The comprehensive Americans with Disabilities Act (ADA) has been mastered by many parks and recreation agencies. Accessible facilities, truly inclusive playgrounds, staff to support kids with autism in summer programs and other initiatives are happening regularly across the country.
That said, in some communities, ADA compliance remains a challenge. To help, here is a brief tongue-in-cheek quiz to measure your ADA IQ, with some suggestions as to which answer is the right answer. By the way, you guessed it — these are real-life examples.
We recently had an open house for a renovated pool, where we expanded lockers and added a sand volleyball and concession area. A reporter for the local paper who covered the open house uses a wheelchair. We:
A) Gave her the complete tour and got a great article out of the event.
B) Met her in the parking lot and reviewed pool plans with her, because the ramp slope leading to the pool deck was designed too steeply.
C) Met her in the parking lot and slow-walked to the pool deck, texting ahead to make sure pool staff had the lift out and independently operable
SUGGESTION: If you answered anything but A, you get no credit. Top-notch project management would make certain the ramp slope was compliant, and an Aquatic Facility Operator (AFO) knows to have the pool lift out and independently operable.
When the parent of a boy on the autism spectrum asked us to provide one-to-one staff during summer camp so he could register with his neighbors who don’t have disabilities, we said:
A) “The ADA does not require one-to-one staff.”
B) “Welcome to camp! Let’s schedule an assessment so we can determine how best to support your son in summer camp.”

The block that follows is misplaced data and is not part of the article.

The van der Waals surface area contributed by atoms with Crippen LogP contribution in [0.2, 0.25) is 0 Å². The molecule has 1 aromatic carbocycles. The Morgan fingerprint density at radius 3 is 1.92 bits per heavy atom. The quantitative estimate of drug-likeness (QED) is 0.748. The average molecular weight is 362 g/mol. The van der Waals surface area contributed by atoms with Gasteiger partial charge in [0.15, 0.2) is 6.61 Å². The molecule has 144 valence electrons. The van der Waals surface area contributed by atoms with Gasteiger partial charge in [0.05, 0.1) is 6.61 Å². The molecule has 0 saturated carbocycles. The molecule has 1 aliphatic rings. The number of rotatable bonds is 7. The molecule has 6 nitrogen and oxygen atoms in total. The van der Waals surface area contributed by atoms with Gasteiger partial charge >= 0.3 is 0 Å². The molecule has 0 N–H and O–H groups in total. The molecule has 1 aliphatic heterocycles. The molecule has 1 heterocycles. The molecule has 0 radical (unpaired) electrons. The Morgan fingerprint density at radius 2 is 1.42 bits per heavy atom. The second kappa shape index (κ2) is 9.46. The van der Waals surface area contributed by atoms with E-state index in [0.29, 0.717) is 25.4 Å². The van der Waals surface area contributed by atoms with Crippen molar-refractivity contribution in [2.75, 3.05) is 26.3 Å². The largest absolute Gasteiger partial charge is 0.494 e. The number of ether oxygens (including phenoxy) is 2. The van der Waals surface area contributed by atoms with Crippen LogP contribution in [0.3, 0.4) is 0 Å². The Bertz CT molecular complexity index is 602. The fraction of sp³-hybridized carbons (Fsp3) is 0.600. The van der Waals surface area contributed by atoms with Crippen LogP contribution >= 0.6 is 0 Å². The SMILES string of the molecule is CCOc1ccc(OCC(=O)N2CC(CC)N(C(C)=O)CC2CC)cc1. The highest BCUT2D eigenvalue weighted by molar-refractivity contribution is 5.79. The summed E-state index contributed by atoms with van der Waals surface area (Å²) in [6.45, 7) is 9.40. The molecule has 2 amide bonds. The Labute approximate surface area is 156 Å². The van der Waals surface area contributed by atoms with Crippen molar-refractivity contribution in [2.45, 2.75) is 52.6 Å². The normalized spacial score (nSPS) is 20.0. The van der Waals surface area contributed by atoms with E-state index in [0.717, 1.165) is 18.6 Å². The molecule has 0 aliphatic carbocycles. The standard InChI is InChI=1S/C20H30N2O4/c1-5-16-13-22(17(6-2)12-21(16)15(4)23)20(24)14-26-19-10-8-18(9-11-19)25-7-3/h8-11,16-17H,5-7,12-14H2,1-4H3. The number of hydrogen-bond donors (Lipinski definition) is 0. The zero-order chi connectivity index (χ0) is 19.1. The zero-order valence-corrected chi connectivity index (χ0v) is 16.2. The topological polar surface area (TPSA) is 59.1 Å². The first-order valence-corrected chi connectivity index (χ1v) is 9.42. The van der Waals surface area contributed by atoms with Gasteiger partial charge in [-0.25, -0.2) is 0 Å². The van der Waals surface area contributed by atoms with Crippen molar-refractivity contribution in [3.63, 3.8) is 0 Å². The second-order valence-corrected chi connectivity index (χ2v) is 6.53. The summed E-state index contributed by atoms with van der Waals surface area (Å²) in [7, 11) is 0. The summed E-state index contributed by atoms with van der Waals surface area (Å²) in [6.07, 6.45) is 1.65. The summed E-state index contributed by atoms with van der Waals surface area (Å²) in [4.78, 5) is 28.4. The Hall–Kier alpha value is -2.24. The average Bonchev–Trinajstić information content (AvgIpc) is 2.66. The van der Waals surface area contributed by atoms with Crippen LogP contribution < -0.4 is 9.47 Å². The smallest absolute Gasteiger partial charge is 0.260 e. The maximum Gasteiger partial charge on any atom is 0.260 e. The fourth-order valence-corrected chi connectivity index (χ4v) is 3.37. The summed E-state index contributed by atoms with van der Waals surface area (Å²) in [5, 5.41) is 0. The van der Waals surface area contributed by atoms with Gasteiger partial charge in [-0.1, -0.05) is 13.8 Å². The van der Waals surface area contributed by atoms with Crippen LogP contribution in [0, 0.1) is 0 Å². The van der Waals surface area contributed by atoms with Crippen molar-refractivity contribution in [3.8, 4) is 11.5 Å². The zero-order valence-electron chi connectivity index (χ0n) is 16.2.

C) “Your son must fit into a one-to-four staff ratio.”
SUGGESTION: The correct answer here is B. You already know you can’t refer kids with disabilities elsewhere. In fact Title II explicitly uses the words “staff for program beneficiaries.” And despite what many believe, having a fixed maximum ratio, like one-to-four, won’t work either. It all hinges on the assessment.
How did you do? These questions are just some of the thousands from the bank of real tests that parks and recreation agencies have passed — or failed — with regard to accessibility and inclusion.
NRPA is happy to make a firm like Recreation Accessibility Consultants LLC (RAC) available at a discount to our Premier Members. With RAC President John McGovern’s understanding of Title II, familiarity with the design standards and long career in parks and recreation, his unique experience and perspective can help you pass the next ADA IQ test with which you are challenged. Click here for more information, email McGovern or call 224.293.6451.
Hayley MacDonellis NRPA’s Membership Programs Manager.